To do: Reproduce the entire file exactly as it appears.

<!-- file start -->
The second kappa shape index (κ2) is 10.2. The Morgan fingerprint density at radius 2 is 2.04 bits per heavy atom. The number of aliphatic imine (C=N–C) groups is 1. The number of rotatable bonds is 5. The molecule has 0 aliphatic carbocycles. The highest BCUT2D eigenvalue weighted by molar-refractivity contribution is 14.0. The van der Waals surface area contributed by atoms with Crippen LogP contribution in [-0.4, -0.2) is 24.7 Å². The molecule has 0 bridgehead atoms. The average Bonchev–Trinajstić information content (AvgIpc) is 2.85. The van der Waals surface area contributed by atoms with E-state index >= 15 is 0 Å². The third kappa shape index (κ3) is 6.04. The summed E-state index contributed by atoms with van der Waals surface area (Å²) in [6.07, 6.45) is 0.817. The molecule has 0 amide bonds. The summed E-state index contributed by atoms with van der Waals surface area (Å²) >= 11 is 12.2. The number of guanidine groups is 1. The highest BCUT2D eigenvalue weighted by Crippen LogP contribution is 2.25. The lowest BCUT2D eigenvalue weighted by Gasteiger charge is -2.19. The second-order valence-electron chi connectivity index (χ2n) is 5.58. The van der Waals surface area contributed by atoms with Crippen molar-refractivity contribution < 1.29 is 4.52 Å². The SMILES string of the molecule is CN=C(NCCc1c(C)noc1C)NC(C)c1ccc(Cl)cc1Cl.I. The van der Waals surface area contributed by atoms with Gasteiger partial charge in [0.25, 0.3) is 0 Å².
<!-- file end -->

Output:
The second kappa shape index (κ2) is 10.2. The Morgan fingerprint density at radius 2 is 2.04 bits per heavy atom. The number of aliphatic imine (C=N–C) groups is 1. The number of rotatable bonds is 5. The molecule has 0 aliphatic carbocycles. The highest BCUT2D eigenvalue weighted by molar-refractivity contribution is 14.0. The van der Waals surface area contributed by atoms with Crippen LogP contribution in [-0.4, -0.2) is 24.7 Å². The molecule has 0 bridgehead atoms. The average Bonchev–Trinajstić information content (AvgIpc) is 2.85. The van der Waals surface area contributed by atoms with E-state index >= 15 is 0 Å². The third kappa shape index (κ3) is 6.04. The summed E-state index contributed by atoms with van der Waals surface area (Å²) in [6.07, 6.45) is 0.817. The molecule has 0 amide bonds. The summed E-state index contributed by atoms with van der Waals surface area (Å²) >= 11 is 12.2. The number of guanidine groups is 1. The highest BCUT2D eigenvalue weighted by Crippen LogP contribution is 2.25. The lowest BCUT2D eigenvalue weighted by Gasteiger charge is -2.19. The second-order valence-electron chi connectivity index (χ2n) is 5.58. The van der Waals surface area contributed by atoms with Crippen molar-refractivity contribution < 1.29 is 4.52 Å². The SMILES string of the molecule is CN=C(NCCc1c(C)noc1C)NC(C)c1ccc(Cl)cc1Cl.I. The van der Waals surface area contributed by atoms with Gasteiger partial charge in [0.25, 0.3) is 0 Å².